Understanding percentile curves

So now that you have a percentile for your child’s weight and height, what does that mean? The percentile curves on these charts represent the percentage of children that are of the same height or weight. The 50th percentile means that 50% of children will be above this point and 50% will be below it. While this information is important, how your child has been growing can be more important than what percentile he is in. Children at or below the 5th percentile for weight may be normal if the rate at which they are growing is normal. They might just be small. But if a child is growing steadily at the 5th percentile and then relatively quickly increases to the 50th, this could indicate a problem. But keep in mind that between birth and eighteen months of age, children are growing very rapidly and often change percentiles. After this age, children usually follow their growth curves fairly closely. It is always important to look at a number of different values of height and weight over time to figure out a child's rate of development. If you have concerns about your changes in your child’s percentiles, discuss this with your pediatrician.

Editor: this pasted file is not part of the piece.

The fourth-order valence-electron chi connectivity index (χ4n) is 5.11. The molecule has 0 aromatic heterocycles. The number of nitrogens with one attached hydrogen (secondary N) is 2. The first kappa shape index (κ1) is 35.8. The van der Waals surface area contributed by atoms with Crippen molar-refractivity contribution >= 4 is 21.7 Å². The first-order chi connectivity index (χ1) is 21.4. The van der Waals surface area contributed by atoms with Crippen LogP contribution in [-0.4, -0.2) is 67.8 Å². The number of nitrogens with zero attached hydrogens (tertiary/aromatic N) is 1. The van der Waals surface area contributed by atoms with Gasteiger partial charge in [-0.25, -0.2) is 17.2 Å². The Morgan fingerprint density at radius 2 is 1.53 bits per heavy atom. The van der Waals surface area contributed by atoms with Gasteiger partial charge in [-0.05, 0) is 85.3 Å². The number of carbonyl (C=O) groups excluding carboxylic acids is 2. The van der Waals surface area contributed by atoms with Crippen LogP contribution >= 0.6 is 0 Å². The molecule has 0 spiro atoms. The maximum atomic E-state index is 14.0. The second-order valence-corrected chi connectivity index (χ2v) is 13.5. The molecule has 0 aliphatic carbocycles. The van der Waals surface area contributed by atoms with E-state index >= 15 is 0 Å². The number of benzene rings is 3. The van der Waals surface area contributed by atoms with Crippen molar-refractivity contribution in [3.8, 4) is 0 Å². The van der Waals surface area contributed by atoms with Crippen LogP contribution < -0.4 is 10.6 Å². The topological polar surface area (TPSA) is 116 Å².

It is important to consider how much a child weighs in relation to how tall he is. The data points on the weight and height charts alone do not tell the whole story. Until recently, the 1977 weight-for-stature (or weight-for-height) charts were used to plot both of these points on one chart. However, BMI has since become the recommended measure to determine if children over two years old are overweight, and therefore the old charts were replaced with the BMI-for-age charts. BMI is calculated from weight and height measurements, resulting in a single number that is used to judge whether an individual’s weight is appropriate for his height. If you do not know your child’s BMI, ask his doctor, or calculate it yourself with this BMI calculator for children and teens. You can then plot that number on the BMI-for-age chart.

Each of the BMI-for-age charts (one for boys, one for girls) contains a series of curved lines indicating specific percentiles, just as you find in the height and weight charts. It is important to note that a child's BMI is expected to decrease during the preschool years, then increase into adulthood. The percentile curves show this pattern of growth.

Stay informed

By keeping track of your child’s weight, height, and BMI along with your pediatrician, you can stay informed about your child’s growth status. Generally, a BMI above the 85th percentile means a child is at risk of overweight, while a BMI at or above the 95th percentile is considered overweight. If your child’s BMI is approaching these levels, be sure to discuss your child’s unique situation with your pediatrician, and together you can determine if action is necessary. Keep in mind that growth charts are an important tool for monitoring children's development, but they are just one of the tools used to ensure a child is growing and developing normally.

For more information about growth charts, visit the National Center for Health Statistics website.